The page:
Senator Corman: Senate Approves Marcellus Shale Impact Fee Legislation

HARRISBURG –The Senate today approved legislation, which would establish an impact fee on gas drilling activity in the Marcellus Shale region, set environmental safeguards, strengthen oversight of the drilling industry, and help communities where drilling takes place, according to Sen. Jake Corman (R-Centre).

Corman supported House Bill 1950, which is expected to pass the House today and go to the governor for his signature. He said the measure was approved after months of negotiation and compromise in a number of areas, including funding allocation and local zoning issues.

“The Marcellus Shale industry has created new jobs and new opportunities, but there have been challenges as well because of the tremendous growth,” Corman said. “This impact fee ensures that drillers will pay their fair share, and communities that are affected will have the revenue they need to make environmental and infrastructure improvements.”

The legislation enables counties where drilling occurs to decide whether to impose a fee.   If a county declines to impose a fee, half of its municipalities, or municipalities representing at least 50% of the county’s population, would have the option to compel it to do so.

According to estimates, the fee proposal will raise approximately $180 million from wells that were drilled at any time through 2011. That figure would rise to $211 million next year and $265 million by 2013.  Over the next five years, the fee is expected to yield approximately $1.3 billion dollars.

Under the new law, 60 percent of the revenue raised from the fee would go to local governments impacted by drilling. Of that share, 37 percent would go to host municipalities, 36 percent to host counties and 27 percent to other municipalities in host counties. The money would be used to pay for a number of local services, from emergency preparedness to road, bridge and infrastructure projects.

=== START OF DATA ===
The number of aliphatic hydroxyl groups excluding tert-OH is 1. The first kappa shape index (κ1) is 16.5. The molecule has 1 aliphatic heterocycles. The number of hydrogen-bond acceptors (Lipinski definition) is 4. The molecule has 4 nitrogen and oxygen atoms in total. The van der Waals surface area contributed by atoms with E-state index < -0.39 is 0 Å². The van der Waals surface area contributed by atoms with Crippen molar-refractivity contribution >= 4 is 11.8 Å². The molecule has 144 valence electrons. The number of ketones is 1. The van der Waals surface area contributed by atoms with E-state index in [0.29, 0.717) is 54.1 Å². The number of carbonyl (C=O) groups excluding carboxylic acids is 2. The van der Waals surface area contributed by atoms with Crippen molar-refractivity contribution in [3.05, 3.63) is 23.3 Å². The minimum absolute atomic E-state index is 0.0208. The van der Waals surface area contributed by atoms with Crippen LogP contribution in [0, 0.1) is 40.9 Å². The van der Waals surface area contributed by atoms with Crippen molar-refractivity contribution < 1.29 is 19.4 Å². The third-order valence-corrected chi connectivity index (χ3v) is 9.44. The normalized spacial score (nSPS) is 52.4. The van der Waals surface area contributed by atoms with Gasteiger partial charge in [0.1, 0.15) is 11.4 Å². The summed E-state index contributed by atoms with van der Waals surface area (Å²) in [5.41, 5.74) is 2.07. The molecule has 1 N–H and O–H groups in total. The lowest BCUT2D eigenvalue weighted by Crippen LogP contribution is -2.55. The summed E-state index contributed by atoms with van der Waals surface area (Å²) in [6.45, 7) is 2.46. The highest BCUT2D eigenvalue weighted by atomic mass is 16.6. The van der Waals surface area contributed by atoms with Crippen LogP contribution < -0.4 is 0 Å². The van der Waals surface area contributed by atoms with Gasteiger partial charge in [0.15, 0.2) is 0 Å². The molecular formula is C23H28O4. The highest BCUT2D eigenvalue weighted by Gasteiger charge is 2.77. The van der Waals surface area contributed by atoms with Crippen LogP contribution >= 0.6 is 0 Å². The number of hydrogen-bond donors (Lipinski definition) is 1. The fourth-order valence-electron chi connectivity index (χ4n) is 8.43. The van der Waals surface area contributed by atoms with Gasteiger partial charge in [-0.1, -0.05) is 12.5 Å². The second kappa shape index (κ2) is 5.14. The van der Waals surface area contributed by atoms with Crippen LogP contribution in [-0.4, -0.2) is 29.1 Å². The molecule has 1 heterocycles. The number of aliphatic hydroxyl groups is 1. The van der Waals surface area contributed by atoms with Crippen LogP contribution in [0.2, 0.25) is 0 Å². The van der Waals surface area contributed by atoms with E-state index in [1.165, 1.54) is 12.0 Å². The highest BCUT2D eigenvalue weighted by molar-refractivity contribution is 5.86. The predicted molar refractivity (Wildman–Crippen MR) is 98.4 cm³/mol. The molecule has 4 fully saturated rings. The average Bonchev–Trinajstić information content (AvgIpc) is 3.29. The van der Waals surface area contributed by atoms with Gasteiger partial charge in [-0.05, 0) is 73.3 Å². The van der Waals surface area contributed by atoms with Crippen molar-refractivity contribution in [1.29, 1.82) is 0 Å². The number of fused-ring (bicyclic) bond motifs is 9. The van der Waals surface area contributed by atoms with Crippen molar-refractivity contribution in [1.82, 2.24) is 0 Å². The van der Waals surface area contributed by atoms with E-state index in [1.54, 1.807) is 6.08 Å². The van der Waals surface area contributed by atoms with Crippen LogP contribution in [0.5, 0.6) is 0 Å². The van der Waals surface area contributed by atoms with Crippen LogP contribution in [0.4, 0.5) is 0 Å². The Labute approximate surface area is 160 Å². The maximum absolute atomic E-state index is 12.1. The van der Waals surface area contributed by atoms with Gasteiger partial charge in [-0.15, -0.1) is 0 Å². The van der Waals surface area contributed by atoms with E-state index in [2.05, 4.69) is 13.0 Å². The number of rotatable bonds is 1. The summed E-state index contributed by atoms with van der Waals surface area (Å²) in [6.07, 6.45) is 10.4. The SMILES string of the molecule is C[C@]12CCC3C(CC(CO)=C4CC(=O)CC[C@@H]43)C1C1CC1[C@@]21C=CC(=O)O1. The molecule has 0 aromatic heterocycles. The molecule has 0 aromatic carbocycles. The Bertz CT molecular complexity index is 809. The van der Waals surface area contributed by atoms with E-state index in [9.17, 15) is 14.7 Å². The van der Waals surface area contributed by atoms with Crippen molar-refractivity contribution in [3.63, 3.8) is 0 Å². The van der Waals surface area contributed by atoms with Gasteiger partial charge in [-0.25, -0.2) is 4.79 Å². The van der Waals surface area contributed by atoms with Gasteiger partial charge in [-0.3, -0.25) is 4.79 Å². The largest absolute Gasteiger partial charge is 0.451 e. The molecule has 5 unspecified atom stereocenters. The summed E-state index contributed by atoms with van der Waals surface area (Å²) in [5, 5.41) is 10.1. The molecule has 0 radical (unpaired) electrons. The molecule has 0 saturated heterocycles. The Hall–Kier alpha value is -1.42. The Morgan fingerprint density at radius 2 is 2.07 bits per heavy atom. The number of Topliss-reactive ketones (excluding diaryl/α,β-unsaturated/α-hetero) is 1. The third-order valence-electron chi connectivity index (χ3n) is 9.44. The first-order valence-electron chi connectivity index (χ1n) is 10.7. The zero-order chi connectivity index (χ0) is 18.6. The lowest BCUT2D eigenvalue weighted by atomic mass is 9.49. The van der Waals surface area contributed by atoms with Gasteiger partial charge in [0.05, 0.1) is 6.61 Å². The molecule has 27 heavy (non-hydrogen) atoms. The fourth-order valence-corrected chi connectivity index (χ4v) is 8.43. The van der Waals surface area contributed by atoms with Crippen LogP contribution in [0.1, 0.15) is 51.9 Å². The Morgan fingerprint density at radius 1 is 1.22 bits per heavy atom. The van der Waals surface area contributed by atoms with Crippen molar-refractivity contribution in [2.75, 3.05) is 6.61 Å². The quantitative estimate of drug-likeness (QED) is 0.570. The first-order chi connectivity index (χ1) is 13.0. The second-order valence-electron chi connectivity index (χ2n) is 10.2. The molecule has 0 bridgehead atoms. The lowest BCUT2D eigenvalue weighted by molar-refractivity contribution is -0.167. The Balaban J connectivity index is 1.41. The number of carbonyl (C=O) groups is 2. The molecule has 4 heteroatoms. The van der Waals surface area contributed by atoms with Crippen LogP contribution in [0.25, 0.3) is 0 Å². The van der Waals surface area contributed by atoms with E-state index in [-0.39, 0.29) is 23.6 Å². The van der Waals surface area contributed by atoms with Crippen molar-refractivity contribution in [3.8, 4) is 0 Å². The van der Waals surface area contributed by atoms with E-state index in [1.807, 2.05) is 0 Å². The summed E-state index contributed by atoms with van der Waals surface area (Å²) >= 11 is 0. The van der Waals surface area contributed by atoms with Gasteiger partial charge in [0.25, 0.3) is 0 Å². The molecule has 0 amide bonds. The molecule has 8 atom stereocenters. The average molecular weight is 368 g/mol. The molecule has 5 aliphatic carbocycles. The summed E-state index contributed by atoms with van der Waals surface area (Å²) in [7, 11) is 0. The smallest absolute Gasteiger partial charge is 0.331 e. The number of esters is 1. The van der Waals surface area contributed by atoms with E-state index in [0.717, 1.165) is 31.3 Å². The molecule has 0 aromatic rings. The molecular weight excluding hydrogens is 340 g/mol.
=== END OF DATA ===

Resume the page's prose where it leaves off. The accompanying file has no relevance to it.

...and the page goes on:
The remaining 40 percent of the revenue will be used for statewide environmental projects, including  acid mine drainage remediation, water projects, flood control, statewide highway and bridge improvements, projects for open space, recreational trails and “beautification” projects, and hazardous sites cleanup.

“The impact fee is expected to generate tens of millions of dollars each year to help maintain roads and sewer systems in communities affected by the drilling,” said Corman.   “It would also fund statewide initiatives that finance infrastructure improvement, environmental cleanups and open space.”

Environmental safeguards included in the measure would increase well-bonding amounts, boost penalties for violations, require the disclosure of chemicals used in hydraulic fracturing, and require the posting of inspection reports on the Department of Environmental Protection’s publicly accessible Internet website.

The legislation increases setbacks from drinking water sources, wells and residences.  It also sets higher standards for drilling, wastewater treatment, and disposal, and it gives clear authority to the Department of Environmental Protection to deny or revoke drilling permits.

Corman said the legislation provides for standardized but flexible zoning standards which would allow communities to retain reasonable control over zoning power and encourage consistency in regulating the gas industry.

“This growing industry has brought jobs to our area, along with economic opportunities and the potential for energy independence – and it is here to stay because of the demand for natural gas,” Corman said.  “By establishing this reasonable and well-thought-out impact fee on shale companies, we can manage this tremendous resource in a way that improves our economy and protects our natural resources and quality of life.”

Scott Sikorski